“We spend roughly a third to half of our time in the bedroom, so if you let your dog sleep on the bed or even in the room, it’s likely the biggest cause of your pet allergies.”-Oransi
Labradoodles are at least extremely intelligent dogs, and they are known as one of the breeds that are the most trainable of them all. This means it most likely won’t be very difficult to train your dog where he is and isn’t allowed to go.
There are many ways to train a dog but as with pretty much every single breed, a Labradoodle reacts best to training by positive reinforcement. But no matter what method you end up using, at least it will be excellent to have a place where you can sleep comfortably without having to suffer through symptoms of allergy.
Another option is to train your Labradoodle to stay off of your furniture so that there’s at least a smaller risk of the dander getting on that as well. Crate-training your dog can be beneficial as well because it can help keep the dander to a more contained area.
Just make sure you’re being cautious when cleaning it out if that’s the option you chose.
7. Use Medicinal Remedies
There’s an abundance of options available when you’re looking to deal with allergy symptoms. There are medicines that can help to reduce a runny nose, a rash, itchy eyes, and a lot of other things that your dog might cause you.
For some people taking a few pills every day allows them able to be around their furry friends 24/7. But as with all medicines, you should be careful, as they all come with their own side effects, and you might end up being immune to them. Medicine isn’t always the best alternative, and it for sure shouldn’t be a substitute for having a well-groomed dog and a clean house.
If you want to try and attack more than just the allergy symptoms, there are options such as allergy shots that can help. These allergy shots are also known as immunotherapy, and they work by giving you a small dose of the allergy. You start going a few times a week, which will then gradually spread out over time as you are able to build up immunity. This isn’t something that works for everyone, but it can be a viable option that may help you live with your Labradoodle better.
As with all medications, you should always contact doctors or other medical professionals before making decisions about any shots or medicine to handle your allergies.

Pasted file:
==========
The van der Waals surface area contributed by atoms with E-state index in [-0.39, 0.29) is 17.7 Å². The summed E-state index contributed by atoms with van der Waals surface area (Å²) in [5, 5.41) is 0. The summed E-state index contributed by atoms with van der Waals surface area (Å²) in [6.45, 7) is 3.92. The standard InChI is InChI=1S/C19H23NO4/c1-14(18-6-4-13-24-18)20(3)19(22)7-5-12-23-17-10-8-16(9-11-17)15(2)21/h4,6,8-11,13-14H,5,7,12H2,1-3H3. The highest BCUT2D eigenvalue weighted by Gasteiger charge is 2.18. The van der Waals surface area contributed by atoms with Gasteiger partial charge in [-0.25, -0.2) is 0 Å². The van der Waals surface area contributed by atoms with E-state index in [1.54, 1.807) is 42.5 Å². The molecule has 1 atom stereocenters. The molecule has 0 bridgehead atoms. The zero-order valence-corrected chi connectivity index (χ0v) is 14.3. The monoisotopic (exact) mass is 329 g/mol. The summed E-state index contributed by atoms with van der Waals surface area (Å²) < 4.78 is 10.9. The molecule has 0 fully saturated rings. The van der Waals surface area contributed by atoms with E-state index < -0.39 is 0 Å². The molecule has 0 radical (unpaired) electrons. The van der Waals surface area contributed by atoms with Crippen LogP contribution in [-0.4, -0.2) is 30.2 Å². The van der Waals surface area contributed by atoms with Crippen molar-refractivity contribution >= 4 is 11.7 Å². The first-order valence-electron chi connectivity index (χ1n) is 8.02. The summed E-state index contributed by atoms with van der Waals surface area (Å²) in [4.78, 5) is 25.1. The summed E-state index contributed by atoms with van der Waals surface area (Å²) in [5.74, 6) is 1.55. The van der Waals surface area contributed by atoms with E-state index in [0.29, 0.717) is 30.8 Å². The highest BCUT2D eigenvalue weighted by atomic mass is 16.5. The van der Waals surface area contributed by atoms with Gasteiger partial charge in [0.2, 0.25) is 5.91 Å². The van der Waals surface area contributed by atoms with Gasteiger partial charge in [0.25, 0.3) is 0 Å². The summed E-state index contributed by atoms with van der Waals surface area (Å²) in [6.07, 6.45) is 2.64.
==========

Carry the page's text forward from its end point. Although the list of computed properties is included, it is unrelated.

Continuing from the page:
What Generation of Labradoodle Is Best for Allergies
The F1B generation of Labradoodle, which is a cross between a Labradoodle and a Poodle, is considered to be the best option for those with allergies due to the fact that they are less likely to shed and produce less dander.
However, it’s important to note that even this generation may not necessarily be completely hypoallergenic for all individuals.
Don’t Make Your Labradoodle an Outdoor Dog
Some people that suffer from pet allergies think that if they make their pets live outside, it will be the end of all of their problems. And while there are some animals that can handle living outside, Labradoodles are the best for that option. It’s not impossible for them, but you will have to take quite a bit of precaution.
- READ MORE: CAN LABRADOODLES LIVE OUTSIDE?
While Labradoodles are highly active dogs that do enjoy spending a lot of time outside, they are also extremely social dogs. They love feeling like a part of the family, and if left outside for too long, they will get bored easily.
Labradoodles need a lot of both physical and mental stimulation, and being stuck in the backyard just won’t suffice. It can also be unsafe and unhealthy to keep a Labradoodle outside constantly.
If you dont provide a Labradoodle with a lot of socialization, they can develop destructive and even violent tendencies. If you want a well-behaved Labradoodle, then you” have to allow it inside.
The indoors also serves as protection for your dog from the weather, both in the summer and winter. It will also prevent your dog from running away, and it allows him/her to be a loyal member of your family that will always love you and look out for out.
So if you are considering getting a Labradoodle and have severe allergies, make sure you can handle having it indoors before you get one. A Labradoodle is a lot of responsibility and work even when not suffering from allergies, so you have to be sure that you’re willing and able to handle it.
What Dogs’ Are Hypoallergenic Then?
If you are a person who is extremely sensitive to dog allergens and dander, then a Labradoodle may not be the best dog for you.
Instead, you should think about looking more into one of the following breeds, as they are some of those that are referred to as hypoallergenic by The American Kennel Club:
- Afghan Hound
- American Hairless Terrier
- Bedlington Terrier
- Bichon Frise
- Chinese Crested
- Irish Water Spaniel
- Kerry Blue Terrier
- Lagotto Romagnolo
- Miniature Schnauzer
- Peruvian Inca Orchid (Hairless)
- Poodles (Toy, Miniature, and Standard)
- Portuguese Water Dog
- Schnauzers (Miniature, Standard, and Giant)
- Soft-Coated Wheaten Terrier
- Spanish Water Dog
But if your reaction is only pretty mild and you are willing to put in just a bit of extra effort to minimize the allergens, then a Labradoodle could very likely end up being your best friend.
Try to check on Facebook or something like that and see if you can find somebody in your area who owns a Labradoodle, and try to spend some time with it, if your symptoms don’t flare up then a Doodle will most likely work just fine for you.